So, a few months ago I booked a couple of tickets to the Inverness Whisky Festival for two primary reasons; I wanted to go to Inverness and I like whisky. And that was about the extent of my knowledge of the festival. I had no clue what to expect, figuring that if it turned out to be shite, I could just head back into Inverness and chalk it up to a life-lesson learned. As it turns out, I had nothing to fear whatsoever. In fact, it was one of the best (albeit off-beat) festivals I’ve ever had the privilege of attending.
My friends and I had booked seats on the free bus from Inverness into the Festival on Saturday. After some initial confusion which resulted in us waiting in a nearby pub for half an hour for the bus to drop off the first load of whisky enthusiasts (there are truly worse things in the world than being ushered into a pub for a sneaky lunchtime pint), we were on our merry way.
The Inverness Whisky Festival
Pulling up to Bogbain Farm (about 15 minutes from Inverness town centre) I admit that I did start to second guess myself a bit. The site was much smaller than I expected, with only a small marquee housing the majority of the festival activity. On entry, we were handed a whisky glass, a bottle of Glenlivet water, a notepad and a pencil to record our tasting for the days. I’m going to go ahead and admit right now that my note-taking lasted all of about three tastings before it was chucked in my pocket and forgotten about, but I’m sure classier and more serious whisky connoisseurs would have made good use of it.
Bogbain Farm is a stunning venue. Though unassuming from the outside, it offers a warm and welcoming bar area on entrance with a crackling fire place and lovely decor. Along with the inevitable whisky selection, there was also a really good selection of beer, cider and spirits – and an interesting selection of whisky based cocktails. But it wasn’t the bar that was the star of this festival. Nor the decor. Nor the warm, inviting fireplace. It was purely, completely and absolutely about the whisky.
The Malt and Barely review, Inverness Whisky Festival
We entered the marquee with wide eyes and empty glasses. About a dozen different distilleries (including Glen Moray, Glenmoragnie, Springbank, Cardhu, Talisker – and many more) were set up around the marquee – and they all had an impressive spread of bottles ready for tasting. Oh, the tasting. I started coyly at Tomatin, eying their new release Cu Bocan (which recently won the Best New Launch Whisky at the World Whisky Design Awards) with interest. “Is it ahhh, OK if… Can I please try that one?” The resulting pour was both friendly and generous, with the representative more than happy to answer any and all of our questions, with no hard sell on his product. Not that it needed it – whisky of that quality sells itself. And so it went from there. In fact, every distillery we approached was more than happy to let us taste as we please, and chat with us about their product with breathtaking knowledge.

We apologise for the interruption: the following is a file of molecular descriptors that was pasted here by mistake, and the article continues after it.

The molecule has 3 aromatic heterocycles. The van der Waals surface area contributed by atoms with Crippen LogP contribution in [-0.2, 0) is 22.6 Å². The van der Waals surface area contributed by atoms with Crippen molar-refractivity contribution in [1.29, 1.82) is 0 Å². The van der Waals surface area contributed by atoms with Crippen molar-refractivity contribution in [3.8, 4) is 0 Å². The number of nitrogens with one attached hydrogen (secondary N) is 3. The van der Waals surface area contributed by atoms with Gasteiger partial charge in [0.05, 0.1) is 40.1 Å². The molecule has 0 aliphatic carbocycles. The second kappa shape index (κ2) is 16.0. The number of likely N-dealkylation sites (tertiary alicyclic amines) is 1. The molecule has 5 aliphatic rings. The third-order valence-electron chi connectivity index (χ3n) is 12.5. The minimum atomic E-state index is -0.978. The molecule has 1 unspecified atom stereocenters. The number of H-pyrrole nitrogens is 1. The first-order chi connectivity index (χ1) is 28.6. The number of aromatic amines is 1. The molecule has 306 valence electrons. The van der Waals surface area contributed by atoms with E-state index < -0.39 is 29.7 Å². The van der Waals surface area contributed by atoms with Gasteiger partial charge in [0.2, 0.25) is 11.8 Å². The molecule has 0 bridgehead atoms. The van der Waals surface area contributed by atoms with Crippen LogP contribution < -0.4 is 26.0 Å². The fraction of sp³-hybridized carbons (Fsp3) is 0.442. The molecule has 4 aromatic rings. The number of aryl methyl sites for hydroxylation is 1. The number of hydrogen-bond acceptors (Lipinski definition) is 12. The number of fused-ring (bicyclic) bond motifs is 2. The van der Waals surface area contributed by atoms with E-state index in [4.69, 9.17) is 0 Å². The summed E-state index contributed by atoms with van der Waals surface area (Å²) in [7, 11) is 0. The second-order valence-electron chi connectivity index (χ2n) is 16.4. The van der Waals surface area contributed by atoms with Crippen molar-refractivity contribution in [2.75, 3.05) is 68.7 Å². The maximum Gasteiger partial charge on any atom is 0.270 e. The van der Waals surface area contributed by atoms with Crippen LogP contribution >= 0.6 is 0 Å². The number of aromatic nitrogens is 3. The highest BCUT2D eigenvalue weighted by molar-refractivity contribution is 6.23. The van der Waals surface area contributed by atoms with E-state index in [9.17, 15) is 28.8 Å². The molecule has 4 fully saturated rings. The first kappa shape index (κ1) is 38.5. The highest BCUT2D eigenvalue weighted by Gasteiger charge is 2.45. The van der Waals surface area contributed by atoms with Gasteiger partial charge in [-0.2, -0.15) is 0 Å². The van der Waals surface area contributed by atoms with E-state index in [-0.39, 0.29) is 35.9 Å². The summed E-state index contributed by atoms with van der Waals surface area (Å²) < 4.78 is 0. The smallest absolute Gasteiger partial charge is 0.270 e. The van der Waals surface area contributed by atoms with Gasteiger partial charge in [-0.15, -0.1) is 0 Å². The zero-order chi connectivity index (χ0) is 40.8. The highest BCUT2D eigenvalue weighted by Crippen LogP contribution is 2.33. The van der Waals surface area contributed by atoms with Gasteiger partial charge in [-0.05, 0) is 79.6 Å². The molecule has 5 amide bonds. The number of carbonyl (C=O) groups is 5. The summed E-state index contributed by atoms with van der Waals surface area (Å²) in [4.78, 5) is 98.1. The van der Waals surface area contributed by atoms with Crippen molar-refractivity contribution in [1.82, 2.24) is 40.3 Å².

The barn at Bogbain Farm
One of the more interesting (and absolute stand-outs) of the day for me was the Glen Moray Peated Spirit. It’s only two years old (and, therefore, can’t be called a whisky), but it’s an incredible drop that I purchased a bottle of on the spot. Considering how much I enjoy it now, I can only imagine how good it’s going to be once it ages. It’s certainly one to watch.
We’d signed up for a Glen Ord masterclass on entrance to the festival (at only an extra £5, it was a no brainer), and it was time to head in before we knew it. The Masterclass was an interesting concept of experimenting with whisky and food pairings. Though it didn’t offer my favourite whiskies of the festival (three full drams were enjoyed as part of the class )it a spot of educational fun. Hot tip – peaty Lagavulin with a slice of rich, stinky blue cheese. Amazing.
The Glen Ord Masterclass, Inverness Whisky Festival
After the class it was time for… well… more whisky. We pulled up a pew inside the barn (a wonderfully whimsical room littered with fairy lights and hay bales) to watch the Malt and Barley Review – which was absolutely fantastic. Vocalist Tom Morton sang and recited original works which were, unsurprisingly, exclusively about whisky. Before I knew it, full bottles of single malt were being passed around the crowd for us to enjoy through the whisky-themed entertainment, and to discuss with Angus McRaild between songs. It was such a novel, fun and interesting way to enjoy both the entertainment and the whisky.
There was also a cooperage demonstration – which we unfortunately missed. Twice. Oops. I blame the whisky entirely for that one.
The view from Bogbain Farm
My only disappointment on the day was the food – but just because there wasn’t enough of it. By the time it occurred to me that I really, REALLY should eat considering the amount of whisky I’d consumed, they had sold out of most of the hot dishes leaving only soups. Fortunately, the lentil soup was delicious – but I would have loved to give the haggis or stovies a try.
The crowd was growing increasingly – err – jovial as the afternoon wore on. But with so many whiskies on offer, who could blame them? We left the merry crowd late in the day, eager to experience central Inverness on a sunny, spring afternoon. Our arms were full of single malt – and so were our bellies.
Though a part of me wants to encourage every whisky lover in Scotland to get to the Inverness Festival next year – I also feel like I want to keep it a secret lest bigger crowds affect the awesome, yet intimate atmosphere of the festival. Or maybe it’s just going to get better as it inevitably gets more popular? One thing is for sure – I know exactly where I’ll be this time next year… On a little farm just outside of Inverness, with a whisky in hand and a great big smile on my face.
The Inverness Whisky Festival, Bogbain Farm